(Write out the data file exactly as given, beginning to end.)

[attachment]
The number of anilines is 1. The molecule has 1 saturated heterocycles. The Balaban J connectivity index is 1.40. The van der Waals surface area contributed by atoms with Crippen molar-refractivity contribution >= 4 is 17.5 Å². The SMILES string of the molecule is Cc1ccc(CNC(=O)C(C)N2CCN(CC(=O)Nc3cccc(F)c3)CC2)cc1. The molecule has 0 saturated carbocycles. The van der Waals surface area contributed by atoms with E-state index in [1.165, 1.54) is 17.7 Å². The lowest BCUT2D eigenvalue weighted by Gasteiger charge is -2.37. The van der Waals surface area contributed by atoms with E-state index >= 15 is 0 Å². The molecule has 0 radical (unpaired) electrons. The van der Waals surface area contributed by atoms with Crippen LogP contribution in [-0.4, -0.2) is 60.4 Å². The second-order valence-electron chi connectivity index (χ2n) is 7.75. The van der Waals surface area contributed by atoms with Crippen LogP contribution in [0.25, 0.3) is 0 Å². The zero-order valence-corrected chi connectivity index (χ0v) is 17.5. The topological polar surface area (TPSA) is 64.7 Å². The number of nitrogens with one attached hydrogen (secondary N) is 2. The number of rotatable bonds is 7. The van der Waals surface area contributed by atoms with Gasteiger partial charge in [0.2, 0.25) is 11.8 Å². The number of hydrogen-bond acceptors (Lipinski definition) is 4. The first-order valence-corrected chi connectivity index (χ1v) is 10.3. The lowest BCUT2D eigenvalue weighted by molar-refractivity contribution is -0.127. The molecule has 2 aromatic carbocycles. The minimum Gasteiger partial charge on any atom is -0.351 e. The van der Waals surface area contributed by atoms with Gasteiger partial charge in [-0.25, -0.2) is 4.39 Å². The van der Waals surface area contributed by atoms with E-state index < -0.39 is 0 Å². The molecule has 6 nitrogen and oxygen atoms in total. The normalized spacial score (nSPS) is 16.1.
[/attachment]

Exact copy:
The number of anilines is 1. The molecule has 1 saturated heterocycles. The Balaban J connectivity index is 1.40. The van der Waals surface area contributed by atoms with Crippen molar-refractivity contribution >= 4 is 17.5 Å². The SMILES string of the molecule is Cc1ccc(CNC(=O)C(C)N2CCN(CC(=O)Nc3cccc(F)c3)CC2)cc1. The molecule has 0 saturated carbocycles. The van der Waals surface area contributed by atoms with E-state index in [1.165, 1.54) is 17.7 Å². The lowest BCUT2D eigenvalue weighted by Gasteiger charge is -2.37. The van der Waals surface area contributed by atoms with E-state index >= 15 is 0 Å². The molecule has 0 radical (unpaired) electrons. The van der Waals surface area contributed by atoms with Crippen LogP contribution in [-0.4, -0.2) is 60.4 Å². The second-order valence-electron chi connectivity index (χ2n) is 7.75. The van der Waals surface area contributed by atoms with Crippen LogP contribution in [0.25, 0.3) is 0 Å². The zero-order valence-corrected chi connectivity index (χ0v) is 17.5. The topological polar surface area (TPSA) is 64.7 Å². The number of nitrogens with one attached hydrogen (secondary N) is 2. The number of rotatable bonds is 7. The van der Waals surface area contributed by atoms with Gasteiger partial charge in [0.2, 0.25) is 11.8 Å². The number of hydrogen-bond acceptors (Lipinski definition) is 4. The first-order valence-corrected chi connectivity index (χ1v) is 10.3. The lowest BCUT2D eigenvalue weighted by molar-refractivity contribution is -0.127. The molecule has 2 aromatic carbocycles. The minimum Gasteiger partial charge on any atom is -0.351 e. The van der Waals surface area contributed by atoms with Gasteiger partial charge in [-0.25, -0.2) is 4.39 Å². The van der Waals surface area contributed by atoms with E-state index < -0.39 is 0 Å². The molecule has 6 nitrogen and oxygen atoms in total. The normalized spacial score (nSPS) is 16.1.